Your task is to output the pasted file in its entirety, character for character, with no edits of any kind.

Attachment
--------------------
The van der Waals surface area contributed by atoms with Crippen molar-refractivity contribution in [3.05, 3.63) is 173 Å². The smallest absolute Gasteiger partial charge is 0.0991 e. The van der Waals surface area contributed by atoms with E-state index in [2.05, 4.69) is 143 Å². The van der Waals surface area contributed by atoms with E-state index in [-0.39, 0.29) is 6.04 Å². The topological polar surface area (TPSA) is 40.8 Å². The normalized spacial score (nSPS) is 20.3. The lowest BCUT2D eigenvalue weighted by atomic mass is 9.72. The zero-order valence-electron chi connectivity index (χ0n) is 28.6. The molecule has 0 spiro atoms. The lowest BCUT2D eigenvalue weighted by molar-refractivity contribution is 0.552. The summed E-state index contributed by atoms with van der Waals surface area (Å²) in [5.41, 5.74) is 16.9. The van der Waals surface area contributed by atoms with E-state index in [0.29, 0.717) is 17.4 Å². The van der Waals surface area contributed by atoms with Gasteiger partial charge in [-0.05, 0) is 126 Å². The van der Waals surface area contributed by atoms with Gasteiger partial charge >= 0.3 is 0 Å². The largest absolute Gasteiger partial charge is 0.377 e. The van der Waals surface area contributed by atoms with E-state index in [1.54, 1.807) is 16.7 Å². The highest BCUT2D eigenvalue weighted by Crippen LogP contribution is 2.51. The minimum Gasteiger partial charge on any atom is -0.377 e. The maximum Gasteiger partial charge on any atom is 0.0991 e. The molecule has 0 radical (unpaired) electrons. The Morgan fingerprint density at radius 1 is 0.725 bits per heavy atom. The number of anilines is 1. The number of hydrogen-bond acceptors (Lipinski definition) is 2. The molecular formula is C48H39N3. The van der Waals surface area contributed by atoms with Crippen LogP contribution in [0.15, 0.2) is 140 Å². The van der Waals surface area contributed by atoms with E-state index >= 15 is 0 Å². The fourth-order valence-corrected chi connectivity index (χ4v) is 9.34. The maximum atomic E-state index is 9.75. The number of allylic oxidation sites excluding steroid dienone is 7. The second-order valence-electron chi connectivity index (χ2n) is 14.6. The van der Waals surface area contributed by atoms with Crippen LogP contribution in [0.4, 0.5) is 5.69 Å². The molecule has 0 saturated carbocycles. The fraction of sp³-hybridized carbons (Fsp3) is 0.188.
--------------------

The van der Waals surface area contributed by atoms with Crippen molar-refractivity contribution in [3.05, 3.63) is 173 Å². The smallest absolute Gasteiger partial charge is 0.0991 e. The van der Waals surface area contributed by atoms with E-state index in [2.05, 4.69) is 143 Å². The van der Waals surface area contributed by atoms with E-state index in [-0.39, 0.29) is 6.04 Å². The topological polar surface area (TPSA) is 40.8 Å². The normalized spacial score (nSPS) is 20.3. The lowest BCUT2D eigenvalue weighted by atomic mass is 9.72. The zero-order valence-electron chi connectivity index (χ0n) is 28.6. The molecule has 0 spiro atoms. The lowest BCUT2D eigenvalue weighted by molar-refractivity contribution is 0.552. The summed E-state index contributed by atoms with van der Waals surface area (Å²) in [5.41, 5.74) is 16.9. The van der Waals surface area contributed by atoms with E-state index in [0.29, 0.717) is 17.4 Å². The van der Waals surface area contributed by atoms with Gasteiger partial charge in [-0.05, 0) is 126 Å². The van der Waals surface area contributed by atoms with Gasteiger partial charge >= 0.3 is 0 Å². The largest absolute Gasteiger partial charge is 0.377 e. The van der Waals surface area contributed by atoms with E-state index in [1.54, 1.807) is 16.7 Å². The highest BCUT2D eigenvalue weighted by Crippen LogP contribution is 2.51. The minimum Gasteiger partial charge on any atom is -0.377 e. The maximum Gasteiger partial charge on any atom is 0.0991 e. The molecule has 0 radical (unpaired) electrons. The Morgan fingerprint density at radius 1 is 0.725 bits per heavy atom. The number of anilines is 1. The number of hydrogen-bond acceptors (Lipinski definition) is 2. The molecular formula is C48H39N3. The van der Waals surface area contributed by atoms with Crippen LogP contribution in [0.15, 0.2) is 140 Å². The van der Waals surface area contributed by atoms with E-state index >= 15 is 0 Å². The fourth-order valence-corrected chi connectivity index (χ4v) is 9.34. The maximum atomic E-state index is 9.75. The number of allylic oxidation sites excluding steroid dienone is 7. The second-order valence-electron chi connectivity index (χ2n) is 14.6. The van der Waals surface area contributed by atoms with Crippen LogP contribution in [0.4, 0.5) is 5.69 Å². The molecule has 0 saturated carbocycles. The fraction of sp³-hybridized carbons (Fsp3) is 0.188.